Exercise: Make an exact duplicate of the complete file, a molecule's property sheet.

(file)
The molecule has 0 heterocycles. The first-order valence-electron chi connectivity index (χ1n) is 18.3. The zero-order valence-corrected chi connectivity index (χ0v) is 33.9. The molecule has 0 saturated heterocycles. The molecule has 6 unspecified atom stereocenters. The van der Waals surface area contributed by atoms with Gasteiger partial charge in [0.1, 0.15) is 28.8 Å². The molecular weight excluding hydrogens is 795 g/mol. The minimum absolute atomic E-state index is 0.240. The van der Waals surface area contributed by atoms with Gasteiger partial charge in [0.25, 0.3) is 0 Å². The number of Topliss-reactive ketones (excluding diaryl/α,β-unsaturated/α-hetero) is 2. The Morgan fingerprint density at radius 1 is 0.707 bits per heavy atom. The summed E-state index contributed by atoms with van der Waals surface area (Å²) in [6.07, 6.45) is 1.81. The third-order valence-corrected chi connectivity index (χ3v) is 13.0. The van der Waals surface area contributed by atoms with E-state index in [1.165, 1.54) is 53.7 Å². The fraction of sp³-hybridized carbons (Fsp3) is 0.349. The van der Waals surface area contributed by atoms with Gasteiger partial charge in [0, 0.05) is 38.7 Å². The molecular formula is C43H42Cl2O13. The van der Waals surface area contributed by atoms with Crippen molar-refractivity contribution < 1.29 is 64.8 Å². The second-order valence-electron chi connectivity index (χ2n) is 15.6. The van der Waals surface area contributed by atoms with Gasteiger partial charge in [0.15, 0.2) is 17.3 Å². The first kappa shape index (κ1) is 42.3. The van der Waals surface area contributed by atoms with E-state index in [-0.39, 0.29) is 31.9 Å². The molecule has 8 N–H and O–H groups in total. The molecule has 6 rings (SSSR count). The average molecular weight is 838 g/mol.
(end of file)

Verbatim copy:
The molecule has 0 heterocycles. The first-order valence-electron chi connectivity index (χ1n) is 18.3. The zero-order valence-corrected chi connectivity index (χ0v) is 33.9. The molecule has 0 saturated heterocycles. The molecule has 6 unspecified atom stereocenters. The van der Waals surface area contributed by atoms with Gasteiger partial charge in [0.1, 0.15) is 28.8 Å². The molecular weight excluding hydrogens is 795 g/mol. The minimum absolute atomic E-state index is 0.240. The van der Waals surface area contributed by atoms with Gasteiger partial charge in [0.25, 0.3) is 0 Å². The number of Topliss-reactive ketones (excluding diaryl/α,β-unsaturated/α-hetero) is 2. The Morgan fingerprint density at radius 1 is 0.707 bits per heavy atom. The summed E-state index contributed by atoms with van der Waals surface area (Å²) in [6.07, 6.45) is 1.81. The third-order valence-corrected chi connectivity index (χ3v) is 13.0. The van der Waals surface area contributed by atoms with E-state index in [1.165, 1.54) is 53.7 Å². The fraction of sp³-hybridized carbons (Fsp3) is 0.349. The van der Waals surface area contributed by atoms with Gasteiger partial charge in [0, 0.05) is 38.7 Å². The molecular formula is C43H42Cl2O13. The van der Waals surface area contributed by atoms with Crippen molar-refractivity contribution < 1.29 is 64.8 Å². The second-order valence-electron chi connectivity index (χ2n) is 15.6. The van der Waals surface area contributed by atoms with Gasteiger partial charge in [0.15, 0.2) is 17.3 Å². The first kappa shape index (κ1) is 42.3. The van der Waals surface area contributed by atoms with E-state index in [-0.39, 0.29) is 31.9 Å². The molecule has 8 N–H and O–H groups in total. The molecule has 6 rings (SSSR count). The average molecular weight is 838 g/mol.